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The Police Can Search Your Car if Items are in Plain View
September 11, 2013
Before law enforcement officials can search your car, they must follow a specific protocol. This is done to ensure that the search is conducted according to state and federal laws. Not only is this protocol a safety precaution, it also ensures that any evidence collected by police will be admissible in court.
In order to conduct a stop and search of a vehicle, police offers must first establish probable cause. Probable cause can be something like erratic driving, suspicious activity or a car that fits the description of a car involved in a crime. If probable cause is established, the officer can stop the car and investigate.
If a law enforcement officer believes that there is a reasonable suspicion concerning a certain vehicle, that officer may stop the vehicle. This is called an investigative stop. During this search, if the officer has a reasonable belief that contraband or criminal activity is present inside the car, he or she may detain the occupants and conduct a search.
Some people may not know about another type of search. This is called a plain view search, and it has different requirements.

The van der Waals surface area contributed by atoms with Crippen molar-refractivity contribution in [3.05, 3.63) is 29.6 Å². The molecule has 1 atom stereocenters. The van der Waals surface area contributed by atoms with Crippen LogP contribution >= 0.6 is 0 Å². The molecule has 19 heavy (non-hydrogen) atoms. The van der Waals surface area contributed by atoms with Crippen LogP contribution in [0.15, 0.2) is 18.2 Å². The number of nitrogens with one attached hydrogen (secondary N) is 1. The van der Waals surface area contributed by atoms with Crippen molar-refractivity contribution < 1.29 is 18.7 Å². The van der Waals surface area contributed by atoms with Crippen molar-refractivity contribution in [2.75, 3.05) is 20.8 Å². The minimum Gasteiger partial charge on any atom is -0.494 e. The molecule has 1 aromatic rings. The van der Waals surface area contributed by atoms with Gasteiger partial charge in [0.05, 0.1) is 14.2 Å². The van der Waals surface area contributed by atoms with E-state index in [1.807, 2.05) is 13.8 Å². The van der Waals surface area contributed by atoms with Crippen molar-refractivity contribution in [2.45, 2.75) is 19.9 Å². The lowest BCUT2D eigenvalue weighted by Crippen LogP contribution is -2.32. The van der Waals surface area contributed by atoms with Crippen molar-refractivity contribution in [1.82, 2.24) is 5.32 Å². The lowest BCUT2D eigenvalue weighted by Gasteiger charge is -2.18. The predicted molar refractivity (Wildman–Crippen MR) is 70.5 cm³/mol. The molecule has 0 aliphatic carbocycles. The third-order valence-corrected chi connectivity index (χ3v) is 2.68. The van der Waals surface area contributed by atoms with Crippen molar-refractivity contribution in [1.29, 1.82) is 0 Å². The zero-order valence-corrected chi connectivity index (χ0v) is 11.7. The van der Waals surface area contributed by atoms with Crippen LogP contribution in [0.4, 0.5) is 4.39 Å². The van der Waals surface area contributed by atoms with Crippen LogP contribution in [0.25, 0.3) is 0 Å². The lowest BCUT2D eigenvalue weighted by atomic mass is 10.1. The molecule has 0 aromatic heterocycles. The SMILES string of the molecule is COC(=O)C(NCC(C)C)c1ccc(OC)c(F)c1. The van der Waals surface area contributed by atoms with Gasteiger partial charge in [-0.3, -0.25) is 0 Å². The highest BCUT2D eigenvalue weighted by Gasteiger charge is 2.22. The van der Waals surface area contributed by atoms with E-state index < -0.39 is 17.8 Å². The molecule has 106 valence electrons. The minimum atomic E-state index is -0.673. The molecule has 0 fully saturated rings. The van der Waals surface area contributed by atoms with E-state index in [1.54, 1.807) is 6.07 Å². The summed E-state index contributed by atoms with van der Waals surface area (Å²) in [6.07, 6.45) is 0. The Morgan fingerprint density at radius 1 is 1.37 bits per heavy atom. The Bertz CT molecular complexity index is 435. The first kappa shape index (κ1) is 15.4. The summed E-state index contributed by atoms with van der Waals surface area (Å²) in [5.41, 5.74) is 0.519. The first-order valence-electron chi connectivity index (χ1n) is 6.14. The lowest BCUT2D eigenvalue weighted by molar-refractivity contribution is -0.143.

What Does “In Plain View” Mean?
Evidence that is in plain view inside of a vehicle is defined as:
Any illegal or suspicious materials that can be easily seen by an officer during or prior to a search
Any illegal or suspicious materials spotted inside a vehicle by an officer who is moving around the car or shining a flashlight inside the vehicle windows (neither of these actions constitute an unreasonable breach of privacy and almost any evidence found can be admissible in court)
Any illegal or suspicious materials in plain view of an officer responding to the scene of an accident.
Also, seeing evidence in plain view might also be grounds for the officer to detain the vehicle’s occupants and conduct a more thorough search of the car. This is especially true if the evidence in plain view is a firearm or some other type of deadly weapon.
Legal Defenses Against Plain View Evidence
A criminal defense attorney may be able to use several tactics to fight criminal charges against the defendant because of evidence that was seized in plain view. For example, the defense attorney may argue that the evidence was not in plain view and was tampered with by the officer.
Also, a defense attorney may try to prove that there was no reasonable suspicion to stop the defendant’s vehicle in the first place, therefore rendering any evidence from inside the car invalid.
For more information about plain view searches or to learn more about inadmissible evidence, talk to Brett A. Podolsky at 713-227-0087.